You wake up at 4 am and decide to look at your email, and even though you know you shouldn’t, for so many reasons, it’s almost a reflex. You see a few messages—not many, maybe three or four, which is an okay number, not enough to make you think that some catastrophe has hit your server or one of your clients’. You could decide not to read any of those and go back to sleep, but you have no power against temptation at 4 am. Not to mention that at least one of the subjects starts with “Fw: R: Re: R: Re:” and you already know someone must be in trouble.
If you really can’t resist the urge to read the actual content of the email, do so with the full awareness of the fact that your users are fainting goats. Fainting goats—in case you haven’t stumbled upon them, metaphorically or otherwise—are goats that suffer from myotonia, a genetic disorder that makes their muscles go stiff when they’re startled. They don’t actually faint, but either topple over or start hopping around on all four legs for a few seconds. When the scare passes, they can get up and go on their merry way. Distressing as it may sound, it can also be quite entertaining to watch.
Receiving alarmed emails from users who suddenly believe they can no longer get anything done, or that the system you built has decided it doesn’t like them at all, can easily cause you to do an epic, Liz Lemon-style eye roll, and immediately jump on a response in which you explain, not without some snark, how they did something wrong, and how their expectations were simply misdirected, and how they should think logically before they send support requests drenched in despair. You, from the height of your knowledge of the system you built, can clearly imagine your users’ entire thought process, and can almost see them bang their heads against that specific feature that for you is so blatantly obvious.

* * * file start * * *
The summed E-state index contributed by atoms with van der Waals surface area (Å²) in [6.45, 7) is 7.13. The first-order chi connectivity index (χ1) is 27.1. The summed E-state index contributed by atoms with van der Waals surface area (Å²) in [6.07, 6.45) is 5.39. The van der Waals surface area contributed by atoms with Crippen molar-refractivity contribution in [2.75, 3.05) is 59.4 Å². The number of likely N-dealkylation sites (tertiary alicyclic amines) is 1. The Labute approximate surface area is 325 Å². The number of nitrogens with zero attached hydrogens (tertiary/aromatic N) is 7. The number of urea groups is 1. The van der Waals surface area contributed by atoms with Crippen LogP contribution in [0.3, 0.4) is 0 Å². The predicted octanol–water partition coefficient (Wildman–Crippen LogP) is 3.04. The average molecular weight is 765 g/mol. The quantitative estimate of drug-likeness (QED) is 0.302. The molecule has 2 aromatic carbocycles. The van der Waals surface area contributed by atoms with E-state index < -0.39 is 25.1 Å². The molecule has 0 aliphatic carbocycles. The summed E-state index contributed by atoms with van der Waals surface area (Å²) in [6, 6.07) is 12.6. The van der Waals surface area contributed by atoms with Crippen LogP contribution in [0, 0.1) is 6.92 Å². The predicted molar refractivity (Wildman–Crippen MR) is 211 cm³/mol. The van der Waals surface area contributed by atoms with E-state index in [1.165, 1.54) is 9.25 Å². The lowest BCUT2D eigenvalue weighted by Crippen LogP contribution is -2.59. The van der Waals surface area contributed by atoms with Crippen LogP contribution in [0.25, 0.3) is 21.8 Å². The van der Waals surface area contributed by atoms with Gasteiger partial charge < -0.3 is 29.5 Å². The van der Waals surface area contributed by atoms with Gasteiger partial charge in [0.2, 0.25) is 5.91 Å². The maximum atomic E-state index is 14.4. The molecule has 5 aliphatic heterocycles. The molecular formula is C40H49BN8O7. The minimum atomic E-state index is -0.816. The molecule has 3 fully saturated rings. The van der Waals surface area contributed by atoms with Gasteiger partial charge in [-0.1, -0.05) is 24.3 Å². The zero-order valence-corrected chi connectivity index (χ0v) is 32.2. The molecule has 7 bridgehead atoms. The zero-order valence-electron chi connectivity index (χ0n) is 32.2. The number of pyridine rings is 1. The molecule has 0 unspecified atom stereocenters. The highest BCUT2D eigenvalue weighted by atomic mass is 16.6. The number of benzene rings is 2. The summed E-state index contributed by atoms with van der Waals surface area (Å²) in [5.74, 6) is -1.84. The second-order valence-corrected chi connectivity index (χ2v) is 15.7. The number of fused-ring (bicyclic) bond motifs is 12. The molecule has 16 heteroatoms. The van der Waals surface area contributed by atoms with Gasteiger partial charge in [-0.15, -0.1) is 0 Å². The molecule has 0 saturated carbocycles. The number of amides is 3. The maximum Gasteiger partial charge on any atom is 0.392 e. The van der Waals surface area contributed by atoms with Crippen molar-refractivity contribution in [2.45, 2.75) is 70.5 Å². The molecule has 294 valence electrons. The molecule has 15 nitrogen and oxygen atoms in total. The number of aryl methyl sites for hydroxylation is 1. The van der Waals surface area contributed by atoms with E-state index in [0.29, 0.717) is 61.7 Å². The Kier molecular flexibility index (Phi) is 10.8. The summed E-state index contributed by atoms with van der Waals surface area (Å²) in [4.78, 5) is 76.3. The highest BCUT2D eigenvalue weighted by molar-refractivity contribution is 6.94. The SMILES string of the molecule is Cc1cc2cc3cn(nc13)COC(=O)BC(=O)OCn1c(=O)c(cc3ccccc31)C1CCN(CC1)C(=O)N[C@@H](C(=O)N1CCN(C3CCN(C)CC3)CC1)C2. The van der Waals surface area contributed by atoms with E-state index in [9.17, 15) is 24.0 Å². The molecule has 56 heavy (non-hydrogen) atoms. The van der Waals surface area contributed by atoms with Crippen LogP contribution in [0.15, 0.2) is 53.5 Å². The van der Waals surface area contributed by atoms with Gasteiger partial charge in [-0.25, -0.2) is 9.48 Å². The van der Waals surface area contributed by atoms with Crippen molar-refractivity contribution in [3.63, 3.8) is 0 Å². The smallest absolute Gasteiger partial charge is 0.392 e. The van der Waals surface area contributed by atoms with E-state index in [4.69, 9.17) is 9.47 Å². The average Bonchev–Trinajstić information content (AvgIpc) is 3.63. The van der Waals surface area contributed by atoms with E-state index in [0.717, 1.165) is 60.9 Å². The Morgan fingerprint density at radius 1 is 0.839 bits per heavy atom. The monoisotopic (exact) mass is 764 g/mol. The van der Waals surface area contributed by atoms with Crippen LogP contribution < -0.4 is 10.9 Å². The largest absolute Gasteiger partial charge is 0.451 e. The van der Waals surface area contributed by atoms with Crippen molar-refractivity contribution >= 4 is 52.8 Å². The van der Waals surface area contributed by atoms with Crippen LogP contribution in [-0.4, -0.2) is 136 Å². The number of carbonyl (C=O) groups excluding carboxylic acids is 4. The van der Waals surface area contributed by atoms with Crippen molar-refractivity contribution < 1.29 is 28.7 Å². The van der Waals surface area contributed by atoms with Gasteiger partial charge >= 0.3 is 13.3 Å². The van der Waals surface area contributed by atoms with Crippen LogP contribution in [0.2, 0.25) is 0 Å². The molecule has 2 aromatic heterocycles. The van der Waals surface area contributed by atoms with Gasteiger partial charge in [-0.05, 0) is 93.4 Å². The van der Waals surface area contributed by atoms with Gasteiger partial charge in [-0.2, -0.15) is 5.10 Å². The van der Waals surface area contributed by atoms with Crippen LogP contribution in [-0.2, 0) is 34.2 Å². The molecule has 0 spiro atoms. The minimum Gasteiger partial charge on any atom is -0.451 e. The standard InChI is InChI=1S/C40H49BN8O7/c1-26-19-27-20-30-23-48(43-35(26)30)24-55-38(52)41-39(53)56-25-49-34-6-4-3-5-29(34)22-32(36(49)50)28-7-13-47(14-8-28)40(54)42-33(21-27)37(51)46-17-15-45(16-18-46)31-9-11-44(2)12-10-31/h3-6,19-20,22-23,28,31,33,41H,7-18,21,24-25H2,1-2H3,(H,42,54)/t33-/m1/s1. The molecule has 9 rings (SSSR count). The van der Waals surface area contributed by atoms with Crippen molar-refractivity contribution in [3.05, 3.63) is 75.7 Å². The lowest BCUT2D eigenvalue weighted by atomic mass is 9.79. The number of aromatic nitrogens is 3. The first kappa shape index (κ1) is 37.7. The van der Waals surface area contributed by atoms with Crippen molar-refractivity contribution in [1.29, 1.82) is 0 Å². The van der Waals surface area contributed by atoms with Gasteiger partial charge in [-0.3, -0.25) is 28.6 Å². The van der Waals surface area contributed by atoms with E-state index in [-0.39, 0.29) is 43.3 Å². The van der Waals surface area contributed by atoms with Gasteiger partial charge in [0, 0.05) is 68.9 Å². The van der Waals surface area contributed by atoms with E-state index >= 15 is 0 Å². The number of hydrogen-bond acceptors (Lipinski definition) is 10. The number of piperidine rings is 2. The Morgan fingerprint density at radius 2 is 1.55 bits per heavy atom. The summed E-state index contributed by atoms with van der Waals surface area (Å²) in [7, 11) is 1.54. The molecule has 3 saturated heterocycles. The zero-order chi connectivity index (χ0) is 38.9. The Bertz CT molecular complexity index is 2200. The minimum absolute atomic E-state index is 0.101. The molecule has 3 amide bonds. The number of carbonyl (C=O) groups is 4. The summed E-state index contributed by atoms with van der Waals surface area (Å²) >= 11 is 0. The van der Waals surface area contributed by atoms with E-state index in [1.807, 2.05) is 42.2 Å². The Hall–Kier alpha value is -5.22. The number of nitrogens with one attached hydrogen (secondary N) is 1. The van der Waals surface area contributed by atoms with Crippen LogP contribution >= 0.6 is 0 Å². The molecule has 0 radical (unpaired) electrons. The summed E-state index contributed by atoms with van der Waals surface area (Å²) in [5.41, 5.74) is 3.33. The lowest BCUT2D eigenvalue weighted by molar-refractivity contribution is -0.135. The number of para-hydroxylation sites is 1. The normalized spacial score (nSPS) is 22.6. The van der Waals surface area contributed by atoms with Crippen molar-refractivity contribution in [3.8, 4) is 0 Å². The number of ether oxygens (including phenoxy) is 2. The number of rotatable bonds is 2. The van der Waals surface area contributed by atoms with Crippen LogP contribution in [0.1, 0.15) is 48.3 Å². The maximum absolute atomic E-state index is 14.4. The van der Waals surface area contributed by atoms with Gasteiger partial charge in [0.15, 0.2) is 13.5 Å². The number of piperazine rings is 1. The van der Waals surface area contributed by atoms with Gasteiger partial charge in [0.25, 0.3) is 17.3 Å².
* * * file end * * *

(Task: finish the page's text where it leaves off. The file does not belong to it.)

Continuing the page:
But logic doesn’t work in the face of fear. Machines, even something as well-designed and most certainly pretty as that website you made, can be intimidating. Let’s face it: you, as a digital designer, should always assume that anything you make scares the crap out of most people who interact with it. A simple hiccup that may or may not depend on the code you wrote can make your users’ brains go into defense mode, their muscles spasm, their fingers automatically type that email in which they blame themselves for all that’s ugly in the world. As with fainting goats, that moment will pass. You can rest assured that in a few seconds everything will be back to normal. In most cases, they won’t sit there anxiously waiting for your response.
Make sure you resist the temptation of taking care of the matter right away. It’s maybe 4:15 am now, and you should go back to sleep, and leave your response for the morning. Your main goal in writing it should be to prevent or minimize the next scare. Ask for more information if needed—you know that a fainting goat in distress forgets to take screenshots and transcribe error messages. Explain what went wrong, reassuring them that it wasn’t their fault. Even if you believe it was their fault, consider that they didn’t build the system, and they don’t know it as well as you do. What may seem logical and sensible to you may appear arbitrary to someone else. Also, the web is a bitch, and can’t be trusted to behave consistently, which is precisely why we love it. (Now, where did I leave my Stockholm syndrome pills?)
No amount of user testing will prevent the fainting-goat effect, so there is no place for frustration at users’ requests for help. In-person training is useful and necessary, but most of that information will be forgotten in a heartbeat, and you can’t possibly do that for every single one of your potential users. What alleviates future scares is documentation. Writing documentation aimed at people (on top of code documentation, which you obviously always write) should be part of any web project, no matter how small. If after a day of coding you’re too exhausted to spend another hour describing everything you just did, make it the first thing you do tomorrow.
Documentation should be more than just a list of features and commands. It should be, above all, a narrative device that puts people back at the center of the action, helps them make sense of their work, and shows them that what you built for them is not a disconnected cluster of dumb tasks, but a structured process. Turning machine logic into narrative logic forces you to lower the camera angle and see your work from your users’ perspectives. It will also help you discover possible plot holes in what you’ve built. If the narrative works well, you’ll have spared your users a scare or two, and saved yourself some extra sleep.